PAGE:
Scotch-Irish-L ArchivesArchiver > Scotch-Irish > 2002-10 > 1034972125
Subject: Re: [Scotch-Irish] Surnames- CREELMAN
Date: Fri, 18 Oct 2002 13:15:33 -0700
Hi David, the name is Scottish. YOu can check it in IGI to see
that, though it is not in Black "Surnames of Scotland". He is the
definitive work. He describes his methodology in his front material.
He basically extracted names from documents. He generally gives the
source (like CROC: Robert Croc, a retainer of Walter the first High
Stewart probalby accompanied him from Shropshire where the name Croc
occurs....witnessed a grant of lands to a church in Paisley...etc).
No CREELMAN suggests the name isn't early but....
In IGI I see it early in the OPRs in 1717 and in Lanark in 1679.
IGI turns up CRILMAN. That, checking MacLysaght, suggests CRIL*.
There is O'Crilly in Tamlacht O'Crilly!
However most likely yours are Scottish. The origin of the
name is a mystery.It is not English, apparently or it would show
up in IGI. The distribution in Scotland, looking at it for
30 seconds, doesn't suggest a single origin. They are all over.
They are not on the Borders, though. They are in Edinburgh and
Ayre. There may be a placename.
Or the name was anglicized. I'd find out what the Gaelic
form of Creel is. Perhaps they adopted Creelman as they moved
down from the Highlands into lowland Scotland.
If this was my problem I'd decide do I want to research my
ancestors or research the surname. Those are TWO different
research projects. They require different methodologies and
different piles of books, possibly in different places.
Then I'd proceed with the genealogical project <grin>. Figuring that
eventually I would hit a 'brick wall' caused by a possibl surname
change, I'd work hard to collect as much 'circumstantial evidence as
possible: first names of all children, religious preferences,
social class, associates. That way when I hit the brick wall, I'd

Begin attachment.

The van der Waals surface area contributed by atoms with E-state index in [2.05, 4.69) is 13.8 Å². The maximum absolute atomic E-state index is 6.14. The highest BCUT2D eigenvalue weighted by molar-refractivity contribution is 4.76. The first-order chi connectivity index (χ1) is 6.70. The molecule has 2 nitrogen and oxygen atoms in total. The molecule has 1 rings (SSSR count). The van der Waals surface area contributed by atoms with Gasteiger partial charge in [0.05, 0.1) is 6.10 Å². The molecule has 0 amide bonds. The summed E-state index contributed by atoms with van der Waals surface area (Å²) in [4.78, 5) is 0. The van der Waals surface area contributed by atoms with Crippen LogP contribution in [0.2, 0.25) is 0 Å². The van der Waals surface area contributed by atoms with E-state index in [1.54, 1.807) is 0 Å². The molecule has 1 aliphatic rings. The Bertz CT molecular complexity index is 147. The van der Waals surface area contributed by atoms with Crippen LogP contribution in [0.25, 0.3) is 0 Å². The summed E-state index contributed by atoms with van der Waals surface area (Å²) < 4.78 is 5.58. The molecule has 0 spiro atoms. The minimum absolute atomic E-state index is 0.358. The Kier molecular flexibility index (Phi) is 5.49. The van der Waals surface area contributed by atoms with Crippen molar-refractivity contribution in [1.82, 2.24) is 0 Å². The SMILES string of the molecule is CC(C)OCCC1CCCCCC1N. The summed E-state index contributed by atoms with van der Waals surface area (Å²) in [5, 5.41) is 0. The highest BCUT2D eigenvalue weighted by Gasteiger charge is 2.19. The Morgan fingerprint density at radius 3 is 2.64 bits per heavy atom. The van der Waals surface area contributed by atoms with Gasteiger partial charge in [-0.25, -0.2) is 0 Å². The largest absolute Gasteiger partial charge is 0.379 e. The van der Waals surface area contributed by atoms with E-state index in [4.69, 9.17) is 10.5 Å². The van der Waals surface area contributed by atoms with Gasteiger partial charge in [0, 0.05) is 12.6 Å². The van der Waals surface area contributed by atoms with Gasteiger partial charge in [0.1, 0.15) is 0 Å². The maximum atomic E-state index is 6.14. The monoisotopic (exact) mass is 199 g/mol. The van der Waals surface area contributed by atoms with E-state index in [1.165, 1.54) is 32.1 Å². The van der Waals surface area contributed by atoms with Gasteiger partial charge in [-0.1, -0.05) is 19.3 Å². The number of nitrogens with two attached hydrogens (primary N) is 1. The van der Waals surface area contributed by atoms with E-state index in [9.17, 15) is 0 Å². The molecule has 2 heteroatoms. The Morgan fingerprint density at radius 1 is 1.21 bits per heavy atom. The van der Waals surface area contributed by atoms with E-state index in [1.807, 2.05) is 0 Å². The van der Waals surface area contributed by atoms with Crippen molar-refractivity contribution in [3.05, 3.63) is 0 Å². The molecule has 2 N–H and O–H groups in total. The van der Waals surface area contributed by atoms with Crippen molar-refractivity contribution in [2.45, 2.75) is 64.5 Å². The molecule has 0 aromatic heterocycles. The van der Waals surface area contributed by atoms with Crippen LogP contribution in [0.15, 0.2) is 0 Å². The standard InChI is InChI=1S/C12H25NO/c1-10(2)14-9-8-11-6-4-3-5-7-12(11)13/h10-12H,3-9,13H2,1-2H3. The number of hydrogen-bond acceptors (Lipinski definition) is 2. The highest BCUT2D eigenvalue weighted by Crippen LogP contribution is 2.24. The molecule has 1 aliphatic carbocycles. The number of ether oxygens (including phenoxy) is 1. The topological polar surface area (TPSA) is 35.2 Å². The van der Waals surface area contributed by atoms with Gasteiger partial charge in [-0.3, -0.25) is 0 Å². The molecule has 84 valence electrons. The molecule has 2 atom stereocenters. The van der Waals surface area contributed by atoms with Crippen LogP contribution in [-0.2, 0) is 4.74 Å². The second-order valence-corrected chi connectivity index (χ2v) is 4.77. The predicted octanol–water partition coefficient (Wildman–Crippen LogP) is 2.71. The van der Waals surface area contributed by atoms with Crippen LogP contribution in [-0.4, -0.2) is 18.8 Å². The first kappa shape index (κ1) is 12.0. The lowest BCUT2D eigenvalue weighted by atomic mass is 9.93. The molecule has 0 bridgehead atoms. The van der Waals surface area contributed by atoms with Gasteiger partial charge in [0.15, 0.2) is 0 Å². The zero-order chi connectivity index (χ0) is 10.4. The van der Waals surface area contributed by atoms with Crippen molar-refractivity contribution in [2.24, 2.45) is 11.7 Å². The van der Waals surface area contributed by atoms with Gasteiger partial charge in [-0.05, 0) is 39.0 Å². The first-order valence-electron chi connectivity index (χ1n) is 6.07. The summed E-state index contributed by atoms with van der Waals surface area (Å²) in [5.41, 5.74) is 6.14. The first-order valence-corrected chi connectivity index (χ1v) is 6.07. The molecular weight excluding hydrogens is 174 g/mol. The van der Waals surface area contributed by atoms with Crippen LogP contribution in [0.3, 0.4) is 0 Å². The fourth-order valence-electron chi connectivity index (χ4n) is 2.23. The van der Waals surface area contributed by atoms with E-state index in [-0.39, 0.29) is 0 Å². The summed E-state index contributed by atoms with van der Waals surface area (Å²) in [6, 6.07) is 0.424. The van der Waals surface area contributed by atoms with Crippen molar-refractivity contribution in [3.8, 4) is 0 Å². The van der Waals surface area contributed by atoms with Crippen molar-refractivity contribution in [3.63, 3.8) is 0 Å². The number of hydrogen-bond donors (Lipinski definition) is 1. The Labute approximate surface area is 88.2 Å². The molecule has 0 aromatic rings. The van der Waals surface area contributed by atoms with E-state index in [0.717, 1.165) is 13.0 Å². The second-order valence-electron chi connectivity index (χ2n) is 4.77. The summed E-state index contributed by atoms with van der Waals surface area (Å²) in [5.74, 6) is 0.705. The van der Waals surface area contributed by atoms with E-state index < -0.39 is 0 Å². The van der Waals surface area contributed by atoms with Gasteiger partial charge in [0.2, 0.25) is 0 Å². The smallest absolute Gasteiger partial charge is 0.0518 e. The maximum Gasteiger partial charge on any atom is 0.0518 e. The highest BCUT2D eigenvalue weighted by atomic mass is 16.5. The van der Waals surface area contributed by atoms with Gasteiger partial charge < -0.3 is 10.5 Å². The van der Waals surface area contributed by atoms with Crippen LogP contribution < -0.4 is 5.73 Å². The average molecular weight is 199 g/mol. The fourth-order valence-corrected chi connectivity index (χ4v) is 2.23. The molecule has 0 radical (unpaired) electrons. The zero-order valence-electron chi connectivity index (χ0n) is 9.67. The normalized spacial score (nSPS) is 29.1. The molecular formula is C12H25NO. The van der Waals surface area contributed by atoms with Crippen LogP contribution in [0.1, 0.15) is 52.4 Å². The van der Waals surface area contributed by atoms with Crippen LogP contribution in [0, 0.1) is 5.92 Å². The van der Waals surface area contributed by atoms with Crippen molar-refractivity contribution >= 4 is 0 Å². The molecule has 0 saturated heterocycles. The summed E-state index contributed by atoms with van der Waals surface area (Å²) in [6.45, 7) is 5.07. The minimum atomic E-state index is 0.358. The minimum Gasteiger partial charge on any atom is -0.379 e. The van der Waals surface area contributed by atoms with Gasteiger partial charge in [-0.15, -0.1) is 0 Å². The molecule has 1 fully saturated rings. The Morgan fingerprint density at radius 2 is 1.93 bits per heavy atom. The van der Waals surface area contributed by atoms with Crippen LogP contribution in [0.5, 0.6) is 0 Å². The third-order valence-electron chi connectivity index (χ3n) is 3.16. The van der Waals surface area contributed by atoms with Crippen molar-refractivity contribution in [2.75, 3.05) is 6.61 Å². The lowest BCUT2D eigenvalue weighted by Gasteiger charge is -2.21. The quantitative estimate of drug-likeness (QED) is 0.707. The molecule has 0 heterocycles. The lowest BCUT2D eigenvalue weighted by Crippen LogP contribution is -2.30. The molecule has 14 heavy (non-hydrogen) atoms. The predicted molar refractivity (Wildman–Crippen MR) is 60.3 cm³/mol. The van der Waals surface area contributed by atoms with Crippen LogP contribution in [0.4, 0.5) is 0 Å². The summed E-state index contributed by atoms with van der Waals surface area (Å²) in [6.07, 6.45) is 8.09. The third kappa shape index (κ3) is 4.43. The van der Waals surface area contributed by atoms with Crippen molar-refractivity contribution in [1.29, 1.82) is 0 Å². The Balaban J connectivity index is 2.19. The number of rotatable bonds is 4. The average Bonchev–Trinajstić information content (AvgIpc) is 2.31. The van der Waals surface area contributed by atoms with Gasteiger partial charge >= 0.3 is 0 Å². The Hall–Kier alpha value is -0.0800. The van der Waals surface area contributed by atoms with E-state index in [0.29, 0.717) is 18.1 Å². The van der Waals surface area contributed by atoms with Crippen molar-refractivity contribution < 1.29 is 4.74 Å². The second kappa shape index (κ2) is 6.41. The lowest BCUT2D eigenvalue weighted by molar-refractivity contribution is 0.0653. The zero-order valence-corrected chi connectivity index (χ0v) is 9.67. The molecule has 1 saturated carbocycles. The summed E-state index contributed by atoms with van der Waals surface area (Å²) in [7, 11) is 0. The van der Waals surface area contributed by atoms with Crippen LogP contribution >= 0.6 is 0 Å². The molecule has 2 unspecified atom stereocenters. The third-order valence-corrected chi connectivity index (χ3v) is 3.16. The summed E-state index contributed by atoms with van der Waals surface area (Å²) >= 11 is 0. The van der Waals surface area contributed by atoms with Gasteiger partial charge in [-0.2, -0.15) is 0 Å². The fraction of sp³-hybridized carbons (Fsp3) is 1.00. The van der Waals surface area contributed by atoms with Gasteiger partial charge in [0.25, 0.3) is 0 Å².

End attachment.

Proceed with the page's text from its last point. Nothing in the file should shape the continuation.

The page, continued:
be able to look around for clues. By that time I would know
the location in Ireland specifically and be able to access local
history regarding the name.
What to search? You need to start with the usual places like FIlby
and do a good, methodical search of YOUR family. Or learn to do
good surname research which is something else. But first you need
to decide which project you are doing and devise strategies,
but you probably already did this and don't need me suggesting it.
Ashmore is an English name (just check IGI to see that). Your
oral history may be the only clue to solving this problem. I don't
know that it is in the Borders -- but in 5 minutes I cannot do
a thorough check.
Best of luck,
---------- Original Message ----------------------------------
From: "David Creelman" <>
Date: Fri, 18 Oct 2002 15:45:27 -0400
>This apparently Scottish surname seems to derive from those who made or
>used creels in Scotland. Creels can be used as backpacks, large packs for
>horses, lobster/crab traps, and the more well known fishing creel for caught
>fish. It's also a part in weaving and other cloth making machines, but I
>doubt that as a source of the surname.
>I have two Creelman lines Samuel Creelman, born 1728 in Coleraine, County
>Derry(mine), and a possibly related line, John Creelman, born 1798 in
>Limavady, County Derry. Both these men ended up in Canada and there are many
>descendants in Canada and the U.S.
>The name may originally have been Ashmore, carried up to the Borders in
>olden days. Our branch of the family has a story that an Ashmore
>farmer(presumably in Scotland) had a contract to deliver supplies to a
>prison. They did this with creels on horseback, and the name gradually
>became fixed as they were often seen on the roads with creel-laden horses.
>I think the name change part may be fact, because some Creelmans still name
>boy babies Ashmore for this reason.
>I would appreciate any comments on the derivation, whether from reference
>books and databases, or other Creelman descendants who may have some facts